“Then we pull the goalie and we tie it. And then we get a 5-on-3 called against us in overtime and we kill it down to about 15 seconds left and they score on the 5-on-4 for us to lose.”
Hard-fought losses like that been the story of the year for Concordia. However, Howe expressed pride in his players for battling through the struggles this season as they head into their final weekend of play.
St. Thomas also authored a sweep last weekend, outscoring St. Mary’s by a combined total of 16-3.
This led to Tommies coach Terry Skrypek to give perhaps the understatement of the year.
“Yeah, we finally scored some goals,” he mused before quickly turning to his goaltender, freshman Cary Wood. “We got great goaltending both games. He made the saves he had to make and in fact our goalie is 7-0 in all the games he’s played in. The three games we lost in the conference are the three games he didn’t play in. So we feel good about our team right now in terms of getting good goaltending and being able to score some goals.”
Wood is making a case to be on some all-rookie lists at the end of the season with a 1.76 goals against average and .924 save percentage in addition to the undefeated record. He has usurped the starting job from junior Tyler Chestnut whose .847 save pct. this year has lowered his career percentage to .895 after an outstanding campaign last season.
“The best part of [Wood’s] game is that he’s usually square to the puck and he doesn’t give second chances,” Skrypek said. “He’ll smother the puck and won’t give rebounds. If he does give a rebound, it’s usually to the side of the net. I think the big thing is he’s just fundamentally very sound. He’s been the surprise of our team this year.”
The final series from last weekend was St. Olaf expanding their conference lead with a pair of three goal wins over Bethel. Nick Krauss made 55 saves for the Oles in the wins, while winger Nick Stalock had a three point effort on Friday. With the sweep, the Oles become the first MIAC team to clinch a playoff spot, ensuring they will be in the postseason tournament. But many other teams are still right in the thick of the playoff chase.
With just two weeks to go in the MIAC regular season, every game adds an additional layer of importance. This weekend’s tilt between St. Thomas and St. Olaf could very well determine which team walks away with the league title and home ice throughout the playoffs, a fact that isn’t lost on Tommies coach Terry Skrypek.
“Our guys know what’s at stake and I’m sure [the Oles] know what’s at stake, too,” Skrypek said. “We’ve always had good games with St. Olaf. They’ve been games where, if you make a mistake, the other team capitalized on it.”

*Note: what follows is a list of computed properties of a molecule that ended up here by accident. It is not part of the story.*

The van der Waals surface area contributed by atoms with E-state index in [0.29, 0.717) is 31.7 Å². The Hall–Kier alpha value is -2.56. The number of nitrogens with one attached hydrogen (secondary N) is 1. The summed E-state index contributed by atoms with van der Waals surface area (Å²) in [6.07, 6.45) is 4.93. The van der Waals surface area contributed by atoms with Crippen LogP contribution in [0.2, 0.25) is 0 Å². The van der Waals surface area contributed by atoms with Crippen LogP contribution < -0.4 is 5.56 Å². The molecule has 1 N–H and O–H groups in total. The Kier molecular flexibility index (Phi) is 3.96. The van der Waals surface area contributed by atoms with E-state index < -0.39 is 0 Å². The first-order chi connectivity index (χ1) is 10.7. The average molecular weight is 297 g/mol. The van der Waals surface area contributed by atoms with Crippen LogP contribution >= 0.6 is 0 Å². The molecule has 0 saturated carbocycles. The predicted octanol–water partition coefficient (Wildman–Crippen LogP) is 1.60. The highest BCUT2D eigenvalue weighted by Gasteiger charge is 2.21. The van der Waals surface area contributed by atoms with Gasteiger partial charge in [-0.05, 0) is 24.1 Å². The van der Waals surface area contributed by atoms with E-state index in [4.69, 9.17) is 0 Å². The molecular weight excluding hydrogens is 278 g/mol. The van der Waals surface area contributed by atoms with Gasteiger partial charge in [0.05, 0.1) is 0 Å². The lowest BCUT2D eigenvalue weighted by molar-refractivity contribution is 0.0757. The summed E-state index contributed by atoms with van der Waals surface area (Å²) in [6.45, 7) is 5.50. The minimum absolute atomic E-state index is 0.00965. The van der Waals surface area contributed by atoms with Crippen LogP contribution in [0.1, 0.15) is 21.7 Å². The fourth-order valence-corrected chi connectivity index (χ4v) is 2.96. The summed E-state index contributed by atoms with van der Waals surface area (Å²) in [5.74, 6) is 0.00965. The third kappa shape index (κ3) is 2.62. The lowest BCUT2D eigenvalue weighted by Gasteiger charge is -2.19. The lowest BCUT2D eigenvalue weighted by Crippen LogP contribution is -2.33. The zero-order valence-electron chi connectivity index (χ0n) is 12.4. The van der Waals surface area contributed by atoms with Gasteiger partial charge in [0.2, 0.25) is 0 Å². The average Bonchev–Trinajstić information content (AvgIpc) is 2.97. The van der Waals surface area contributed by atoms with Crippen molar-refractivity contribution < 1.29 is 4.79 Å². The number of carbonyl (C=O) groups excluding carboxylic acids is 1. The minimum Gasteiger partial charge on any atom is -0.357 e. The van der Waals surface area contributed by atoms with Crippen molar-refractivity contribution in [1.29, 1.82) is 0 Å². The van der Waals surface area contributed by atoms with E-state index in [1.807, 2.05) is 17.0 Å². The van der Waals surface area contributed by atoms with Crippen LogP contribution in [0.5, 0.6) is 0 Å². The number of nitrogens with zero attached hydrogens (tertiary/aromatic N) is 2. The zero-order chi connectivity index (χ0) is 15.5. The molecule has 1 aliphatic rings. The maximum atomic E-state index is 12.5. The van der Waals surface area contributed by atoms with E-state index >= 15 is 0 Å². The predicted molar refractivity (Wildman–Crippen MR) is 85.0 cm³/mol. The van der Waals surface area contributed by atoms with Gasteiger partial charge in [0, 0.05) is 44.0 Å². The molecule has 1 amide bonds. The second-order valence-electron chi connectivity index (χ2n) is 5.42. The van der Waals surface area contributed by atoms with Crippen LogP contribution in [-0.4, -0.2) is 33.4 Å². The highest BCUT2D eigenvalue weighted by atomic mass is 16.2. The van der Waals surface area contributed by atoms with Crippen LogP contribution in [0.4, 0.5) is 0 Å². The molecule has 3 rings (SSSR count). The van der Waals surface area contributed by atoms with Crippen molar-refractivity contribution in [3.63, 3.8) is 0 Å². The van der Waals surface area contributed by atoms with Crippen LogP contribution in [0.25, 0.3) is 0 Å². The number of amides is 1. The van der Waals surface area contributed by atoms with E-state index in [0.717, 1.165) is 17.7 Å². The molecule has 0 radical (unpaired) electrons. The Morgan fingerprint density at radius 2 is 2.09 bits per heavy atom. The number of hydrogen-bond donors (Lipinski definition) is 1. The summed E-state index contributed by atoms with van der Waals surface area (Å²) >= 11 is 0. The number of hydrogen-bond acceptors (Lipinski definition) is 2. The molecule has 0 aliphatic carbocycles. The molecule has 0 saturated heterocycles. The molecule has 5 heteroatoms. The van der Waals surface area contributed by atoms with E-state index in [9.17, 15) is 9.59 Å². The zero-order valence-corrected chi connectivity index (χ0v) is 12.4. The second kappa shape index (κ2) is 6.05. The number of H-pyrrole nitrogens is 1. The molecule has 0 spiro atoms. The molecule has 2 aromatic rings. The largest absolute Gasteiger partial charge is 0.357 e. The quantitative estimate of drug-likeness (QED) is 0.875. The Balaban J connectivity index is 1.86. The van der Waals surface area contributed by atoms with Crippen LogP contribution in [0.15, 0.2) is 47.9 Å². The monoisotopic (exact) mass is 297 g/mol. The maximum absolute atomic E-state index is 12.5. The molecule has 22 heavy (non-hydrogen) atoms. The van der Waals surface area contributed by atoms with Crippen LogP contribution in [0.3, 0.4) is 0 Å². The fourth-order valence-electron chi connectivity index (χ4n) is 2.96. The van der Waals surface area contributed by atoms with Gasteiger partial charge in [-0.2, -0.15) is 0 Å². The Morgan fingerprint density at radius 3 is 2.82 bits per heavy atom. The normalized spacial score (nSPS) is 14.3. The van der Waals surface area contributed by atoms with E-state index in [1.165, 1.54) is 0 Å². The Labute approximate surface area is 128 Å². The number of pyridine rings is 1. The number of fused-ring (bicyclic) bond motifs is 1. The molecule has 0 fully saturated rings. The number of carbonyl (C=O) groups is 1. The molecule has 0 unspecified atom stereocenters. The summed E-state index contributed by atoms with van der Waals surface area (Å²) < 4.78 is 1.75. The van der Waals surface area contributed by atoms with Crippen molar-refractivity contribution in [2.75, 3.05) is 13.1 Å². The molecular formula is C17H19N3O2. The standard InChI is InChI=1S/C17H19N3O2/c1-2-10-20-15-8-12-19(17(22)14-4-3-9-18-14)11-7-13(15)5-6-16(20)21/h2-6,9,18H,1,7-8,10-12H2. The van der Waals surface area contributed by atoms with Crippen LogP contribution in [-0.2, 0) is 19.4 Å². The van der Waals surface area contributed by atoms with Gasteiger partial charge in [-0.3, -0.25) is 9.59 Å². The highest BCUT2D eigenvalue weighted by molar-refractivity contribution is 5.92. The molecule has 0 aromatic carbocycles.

But the Tommies will have to grapple with some dynamics of space as well.
“We have to adjust to the rink,” Skrypek said. “The rink is smaller than our rink. It’s not as long and it’s not as wide. It’s a little bit of a different game. There’s no neutral zone so you just have to get the puck in, get it across the goal line, get it in deep and don’t turn the puck over. They’re used to it, so we’re going to have to adjust to it.”
Hamline and St. John’s will be playing another hard-fought series. The Pipers sit just on the edge of current playoff contenders, while the Johnnies undoubtedly are looking to crash the dance. The Pipers have yet to sweep a weekend series in 2009, while St. John’s comes in on a three game winning streak that has put them right back in the playoff hunt. If one of these teams can take three points or more from the series, it will drastically alter the landscape around that final playoff spot.
The Long Goodbye
As the end of the season approaches, it brings with it a bittersweet time for graduating seniors. It is the end of their four years at college and, for many, the beginning of a life after competitive hockey. For Concordia’s seniors, their last games in a Cobbers’ uniform will take place Saturday afternoon.
“I wanted our seniors to have more success than they did because they were winners and they are winners,” Cobbers’ coach Chris Howe explained. “But it was just unfortunate for them we didn’t get more W’s in the win column this year.”
Every team has their traditions, and Howe set the scene as the seniors finished their final practice this week:
“We have a final handshake at the end of our practice. And our three seniors walk through. Our freshmen are first in the line all the way back to the juniors and the coaching staff. It was one of those things where the seniors went through and made sure to let the younger players know that they’re proud of them and it was an emotional walkthrough for those guys because of what they’ve been through over the past four years.”
The scene is different for St. Thomas, where coach Terry Skrypek is hoping his eight seniors treat their remaining games as if they were all playoff games, giving great effort and leading their teammates to do the same. For the Tommies, it will largely be up to those seniors to fight for how long their collegiate careers continue.
Howe sums up succinctly how nearly every player feels as the season comes to a close:
“We just want to keep playing.”